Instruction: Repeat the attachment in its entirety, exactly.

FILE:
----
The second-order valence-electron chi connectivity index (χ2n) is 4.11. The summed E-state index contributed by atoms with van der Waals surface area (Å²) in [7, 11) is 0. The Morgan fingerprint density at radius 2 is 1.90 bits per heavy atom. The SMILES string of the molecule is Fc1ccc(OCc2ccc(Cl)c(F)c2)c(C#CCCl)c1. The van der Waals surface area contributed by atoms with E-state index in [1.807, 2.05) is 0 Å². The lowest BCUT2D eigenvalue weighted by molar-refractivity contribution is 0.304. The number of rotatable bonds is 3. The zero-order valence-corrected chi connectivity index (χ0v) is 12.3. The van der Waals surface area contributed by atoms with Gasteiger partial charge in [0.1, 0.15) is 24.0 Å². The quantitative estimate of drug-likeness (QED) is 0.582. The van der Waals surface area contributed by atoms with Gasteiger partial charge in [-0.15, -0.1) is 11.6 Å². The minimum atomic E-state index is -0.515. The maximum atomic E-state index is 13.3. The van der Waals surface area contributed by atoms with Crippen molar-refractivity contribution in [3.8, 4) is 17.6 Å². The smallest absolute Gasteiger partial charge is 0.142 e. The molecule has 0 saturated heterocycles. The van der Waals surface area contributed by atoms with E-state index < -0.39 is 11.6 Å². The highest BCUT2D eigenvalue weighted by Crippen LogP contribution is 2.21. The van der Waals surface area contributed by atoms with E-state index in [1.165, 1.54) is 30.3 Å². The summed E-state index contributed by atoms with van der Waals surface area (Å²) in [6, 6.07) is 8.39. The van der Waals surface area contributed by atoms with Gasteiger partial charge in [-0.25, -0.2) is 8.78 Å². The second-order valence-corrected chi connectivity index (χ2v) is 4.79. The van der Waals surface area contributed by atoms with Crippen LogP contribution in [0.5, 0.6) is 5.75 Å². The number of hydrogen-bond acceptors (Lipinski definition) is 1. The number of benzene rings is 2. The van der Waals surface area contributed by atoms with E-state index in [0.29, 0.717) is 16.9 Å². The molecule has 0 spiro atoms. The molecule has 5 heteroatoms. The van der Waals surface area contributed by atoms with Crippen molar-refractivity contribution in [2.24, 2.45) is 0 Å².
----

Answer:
The second-order valence-electron chi connectivity index (χ2n) is 4.11. The summed E-state index contributed by atoms with van der Waals surface area (Å²) in [7, 11) is 0. The Morgan fingerprint density at radius 2 is 1.90 bits per heavy atom. The SMILES string of the molecule is Fc1ccc(OCc2ccc(Cl)c(F)c2)c(C#CCCl)c1. The van der Waals surface area contributed by atoms with E-state index in [1.807, 2.05) is 0 Å². The lowest BCUT2D eigenvalue weighted by molar-refractivity contribution is 0.304. The number of rotatable bonds is 3. The zero-order valence-corrected chi connectivity index (χ0v) is 12.3. The van der Waals surface area contributed by atoms with Gasteiger partial charge in [0.1, 0.15) is 24.0 Å². The quantitative estimate of drug-likeness (QED) is 0.582. The van der Waals surface area contributed by atoms with Gasteiger partial charge in [-0.15, -0.1) is 11.6 Å². The minimum atomic E-state index is -0.515. The maximum atomic E-state index is 13.3. The van der Waals surface area contributed by atoms with Crippen molar-refractivity contribution in [3.8, 4) is 17.6 Å². The smallest absolute Gasteiger partial charge is 0.142 e. The molecule has 0 saturated heterocycles. The van der Waals surface area contributed by atoms with E-state index < -0.39 is 11.6 Å². The highest BCUT2D eigenvalue weighted by Crippen LogP contribution is 2.21. The van der Waals surface area contributed by atoms with E-state index in [1.165, 1.54) is 30.3 Å². The summed E-state index contributed by atoms with van der Waals surface area (Å²) in [6, 6.07) is 8.39. The van der Waals surface area contributed by atoms with Gasteiger partial charge in [-0.25, -0.2) is 8.78 Å². The second-order valence-corrected chi connectivity index (χ2v) is 4.79. The van der Waals surface area contributed by atoms with Crippen LogP contribution in [0.5, 0.6) is 5.75 Å². The number of hydrogen-bond acceptors (Lipinski definition) is 1. The number of benzene rings is 2. The van der Waals surface area contributed by atoms with E-state index in [0.29, 0.717) is 16.9 Å². The molecule has 0 spiro atoms. The molecule has 5 heteroatoms. The van der Waals surface area contributed by atoms with Crippen molar-refractivity contribution in [2.24, 2.45) is 0 Å².